Unmarried cohabiting couples who separate do not have the same rights as married or civil partnership couples. Therefore, if a dispute arises over property ownership, the Trusts of Land and Appointment of Trustees Act 1996 (TOLATA) controls how these disputes are dealt with.
Under these circumstances, couples must show their entitlement to share in the property or land, and the courts will use TOLATA to decide:
- Who has the right to occupy the property;
- The extent of the parties’ ownership.
Typically, the court does not have the discretion to vary co-ownership or adjust the currently owned shares. Courts will assess claims based on a dispute over the facts of the case, known as a Part 7 claim, or a dispute over the legal principles involved, a Part 8 claim.
What are the different types of property ownership?
If you are not married or in a civil partnership, you can establish property ownership in several different ways, and TOLATA may be applied to ascertain your rights accordingly. There are two main ways in which cohabitants may have an interest in property:
- as a joint owner or,
- where the property is in the sole ownership of the other cohabitant, under a trust.
Joint legal owners
You can own the property either as joint tenants or tenants in common. A joint tenancy is where the whole property is equally owned by those named as owners, with no specified shares. A tenancy in common gives each owner a set of shares of the property, such as half or a quarter ownership.
Under TOLATA, the court will not vary this ownership unless it can be shown that there was a mistake or fraud involved. Tenants in common may dispose of their interest either on death or during their lifetime without affecting the interests of the other co-owners.
Joint owners with no declaration of trust
A tenancy in common cannot exist in law, only in equity. Therefore, it is wise for tenants in common to set up a declaration of trust when they purchase a property.
If there is no declaration of trust, or the declaration of trust stated that the property was owned in unequal shares, there will be an assumption of 50:50 ownership, which can only be varied if there is evidence to the contrary.
Often more complex or more significant cause for tension is when disputes regarding beneficial interests arise where a property is solely owned by one cohabitant. Under these circumstances, the courts will look for a common intention of sharing the property, and if the party who does not have ownership acted on that intention to their detriment. For example, money has been put towards the purchase price or property improvements paid for by the non-owner.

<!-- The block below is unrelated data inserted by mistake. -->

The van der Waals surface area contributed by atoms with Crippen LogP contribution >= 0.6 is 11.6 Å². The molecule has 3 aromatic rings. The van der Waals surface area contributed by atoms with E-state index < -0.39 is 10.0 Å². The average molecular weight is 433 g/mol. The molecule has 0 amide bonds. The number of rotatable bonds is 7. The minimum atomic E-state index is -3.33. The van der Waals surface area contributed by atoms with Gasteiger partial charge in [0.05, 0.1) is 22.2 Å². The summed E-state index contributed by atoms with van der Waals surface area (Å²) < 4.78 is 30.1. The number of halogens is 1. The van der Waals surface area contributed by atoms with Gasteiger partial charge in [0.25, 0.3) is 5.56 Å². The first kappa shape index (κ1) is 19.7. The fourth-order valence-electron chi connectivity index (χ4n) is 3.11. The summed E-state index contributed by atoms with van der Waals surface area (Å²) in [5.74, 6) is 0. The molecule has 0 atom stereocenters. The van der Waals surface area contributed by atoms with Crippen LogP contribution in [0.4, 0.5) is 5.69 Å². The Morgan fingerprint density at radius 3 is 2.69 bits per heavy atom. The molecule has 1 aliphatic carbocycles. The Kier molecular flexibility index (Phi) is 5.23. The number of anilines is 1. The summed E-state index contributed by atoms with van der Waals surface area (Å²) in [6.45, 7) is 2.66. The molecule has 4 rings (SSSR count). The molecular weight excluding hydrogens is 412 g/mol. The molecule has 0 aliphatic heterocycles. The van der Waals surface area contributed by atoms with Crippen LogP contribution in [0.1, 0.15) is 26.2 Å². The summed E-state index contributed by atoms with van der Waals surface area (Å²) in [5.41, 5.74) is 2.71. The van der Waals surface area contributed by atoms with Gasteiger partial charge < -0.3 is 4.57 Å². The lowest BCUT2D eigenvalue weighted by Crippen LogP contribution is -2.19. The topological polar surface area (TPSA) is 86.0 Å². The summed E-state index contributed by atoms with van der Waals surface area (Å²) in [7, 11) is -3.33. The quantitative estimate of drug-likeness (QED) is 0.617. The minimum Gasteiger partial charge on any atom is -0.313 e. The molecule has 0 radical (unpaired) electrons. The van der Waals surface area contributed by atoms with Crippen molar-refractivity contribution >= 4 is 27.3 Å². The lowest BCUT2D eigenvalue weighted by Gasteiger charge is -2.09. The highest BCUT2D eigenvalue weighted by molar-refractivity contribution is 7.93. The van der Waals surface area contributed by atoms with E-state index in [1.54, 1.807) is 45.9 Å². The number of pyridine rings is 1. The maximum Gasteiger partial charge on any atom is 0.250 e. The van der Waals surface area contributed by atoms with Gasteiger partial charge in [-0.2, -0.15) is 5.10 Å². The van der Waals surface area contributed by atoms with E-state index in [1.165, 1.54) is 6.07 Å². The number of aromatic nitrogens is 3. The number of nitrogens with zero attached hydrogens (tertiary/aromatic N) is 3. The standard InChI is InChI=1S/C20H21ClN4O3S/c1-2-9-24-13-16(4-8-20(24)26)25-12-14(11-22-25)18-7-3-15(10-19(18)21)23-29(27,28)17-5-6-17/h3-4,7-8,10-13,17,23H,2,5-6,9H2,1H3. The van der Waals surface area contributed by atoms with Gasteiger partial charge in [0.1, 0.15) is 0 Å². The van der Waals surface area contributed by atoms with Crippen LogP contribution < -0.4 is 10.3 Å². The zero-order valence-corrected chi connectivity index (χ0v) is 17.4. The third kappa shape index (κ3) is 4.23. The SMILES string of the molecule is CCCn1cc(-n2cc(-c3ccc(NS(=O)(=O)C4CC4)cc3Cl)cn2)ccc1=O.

Schedule One Children Act 1989
For separating unmarried couples who have children, a parent can make a financial claim under what is known as a Schedule One of the Children Act 1989. The court can order that one parent make financial contributions to provide a home for the couple’s children.
TOLATA claims can arise simultaneously with a financial provision for children claim from a former partner. The outcome of the TOLATA claims will have a bearing on the outcome of a Schedule One of the Children Act Claim.
How do you make a TOLATA claim?
Before starting a TOLATA claim, you should consider whether you can settle your dispute out of
court. It is usually faster and more cost-effective than going to court if you can. Staying out of the courts can often minimise damage to a relationship and can be a much better option if you and your ex-partner have children together. Typically, the types of alternative dispute resolution for settling TOLATA claims out of court include:
Mediation – mediation involves using an impartial specialist called a mediator to help you reach an agreement regarding your dispute.
Solicitor negotiation – both parties’ solicitors will negotiate on your behalf to reach a settlement.
However, if alternative dispute resolution does not resolve the issue or is not suitable for your circumstances, then the next steps in making a TOLATA claim include:
- Letter before claim – a pre-action letter is sent to the other party or their solicitors along with any evidence and relevant documents.
- Response – your ex-partner, has a specific time frame to respond and set out their case.
- Early Settlement – it is possible to negotiate a settlement during these stages without going to court.
- Court – if it is still not possible to settle your claim out of court, then your case can progress to the court for them to decide.
Expert Legal Advice
Seeking early legal advice is your best form of defence. Proving your legal rights regarding a financial interest in a property, especially if you are not a named owner, can involve complex legal arguments. Therefore, it is vital that you have specialist legal advice to ensure the best outcome.
At Rose & Rose, our family law team are experts in this area of law and work with you to resolve your disputes in the most practical and cost-effective way, guiding you through the entire process and helping avoid unnecessary stress.
Regardless of the complexity of your case, we have the knowledge and expertise to get you the best result through skilled negotiation or robust representation in the courts.
Get in touch with a member of our expert team below.